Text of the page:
Evolutionary biologists focus on movement as a way to understand why different anatomical features evolved. Studying skeletal motion is particularly important since bones in the fossil record are one of the main sources of information about the past. “To determine how those extinct animals might have moved, we need a very precise understanding of how living animals move,” says Brainerd.
One of the biggest puzzles for evolutionary biologists is understanding how a complex structure like a bird’s wing evolved. Wings would have appeared gradually, so they must have had some usefulness long before they could function in flight. “What’s the use of half a wing?” asks Brainerd. One recent observation, she says, is that birds tend to flap their wings when they run uphill. A current theory, which her team plans to investigate, is that wings provide a downward force when a bird is running up a hill or a tree to avoid a predator. That gives its feet better traction, much as the spoiler on a sports car helps the wheels grip the road. By understanding how a bird’s shoulder joint behaves as it runs uphill flapping its wings, the team can then search the fossil record for clues that early birds made similar movements.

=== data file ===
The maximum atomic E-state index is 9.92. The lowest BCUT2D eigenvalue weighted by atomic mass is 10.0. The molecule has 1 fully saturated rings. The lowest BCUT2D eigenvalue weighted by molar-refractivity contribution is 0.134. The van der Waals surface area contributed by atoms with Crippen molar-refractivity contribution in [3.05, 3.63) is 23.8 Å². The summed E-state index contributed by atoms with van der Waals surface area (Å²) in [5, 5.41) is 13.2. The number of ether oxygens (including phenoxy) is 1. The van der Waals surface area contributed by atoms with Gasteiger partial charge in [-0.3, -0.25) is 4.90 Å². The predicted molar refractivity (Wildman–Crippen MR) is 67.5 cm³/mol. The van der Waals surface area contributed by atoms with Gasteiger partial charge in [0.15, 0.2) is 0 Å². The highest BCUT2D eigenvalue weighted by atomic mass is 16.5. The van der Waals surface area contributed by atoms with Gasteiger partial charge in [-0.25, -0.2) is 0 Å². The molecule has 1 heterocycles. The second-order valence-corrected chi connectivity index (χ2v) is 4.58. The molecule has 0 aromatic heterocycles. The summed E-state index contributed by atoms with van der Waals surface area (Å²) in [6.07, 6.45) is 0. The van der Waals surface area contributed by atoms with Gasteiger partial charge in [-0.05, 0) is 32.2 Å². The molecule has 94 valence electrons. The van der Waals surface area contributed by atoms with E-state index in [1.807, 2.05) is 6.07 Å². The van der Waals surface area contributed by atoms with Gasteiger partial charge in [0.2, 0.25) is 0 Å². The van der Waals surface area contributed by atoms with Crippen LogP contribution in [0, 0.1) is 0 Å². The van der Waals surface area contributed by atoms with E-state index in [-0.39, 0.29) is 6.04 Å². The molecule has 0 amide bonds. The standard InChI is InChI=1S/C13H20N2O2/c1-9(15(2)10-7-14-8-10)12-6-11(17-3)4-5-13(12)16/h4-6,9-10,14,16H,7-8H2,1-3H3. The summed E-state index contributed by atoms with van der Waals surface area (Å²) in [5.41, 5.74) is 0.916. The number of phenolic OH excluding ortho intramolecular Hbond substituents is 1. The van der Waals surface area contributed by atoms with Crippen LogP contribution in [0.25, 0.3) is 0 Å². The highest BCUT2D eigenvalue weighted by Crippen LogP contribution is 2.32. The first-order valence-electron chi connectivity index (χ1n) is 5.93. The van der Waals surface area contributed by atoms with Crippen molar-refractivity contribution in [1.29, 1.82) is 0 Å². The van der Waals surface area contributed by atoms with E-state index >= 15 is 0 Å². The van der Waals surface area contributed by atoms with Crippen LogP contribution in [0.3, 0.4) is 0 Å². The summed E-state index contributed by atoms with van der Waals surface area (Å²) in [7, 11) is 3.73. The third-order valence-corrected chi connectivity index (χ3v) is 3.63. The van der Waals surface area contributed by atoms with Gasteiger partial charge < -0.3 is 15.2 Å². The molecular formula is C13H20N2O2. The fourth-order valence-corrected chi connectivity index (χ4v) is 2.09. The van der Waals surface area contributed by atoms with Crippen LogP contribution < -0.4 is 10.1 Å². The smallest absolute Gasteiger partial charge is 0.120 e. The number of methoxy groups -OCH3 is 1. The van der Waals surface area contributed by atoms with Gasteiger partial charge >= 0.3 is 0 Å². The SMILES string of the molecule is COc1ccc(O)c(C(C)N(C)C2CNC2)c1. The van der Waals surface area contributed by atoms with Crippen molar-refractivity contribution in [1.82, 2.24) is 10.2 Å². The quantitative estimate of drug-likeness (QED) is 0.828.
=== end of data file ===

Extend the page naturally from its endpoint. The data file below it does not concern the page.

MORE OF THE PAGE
The technology could also have medical applications. For instance, German studies the evolution and mechanics of chewing and swallowing, which are hindered in people who have had strokes or who have nerve damage or certain diseases. “When the tongue moves food in the mouth while chewing or swallowing, it’s an asymmetrical movement,” she says. The type of 3-D x-ray image being developed at Brown would give the kind of complete picture not yet possible with other methods.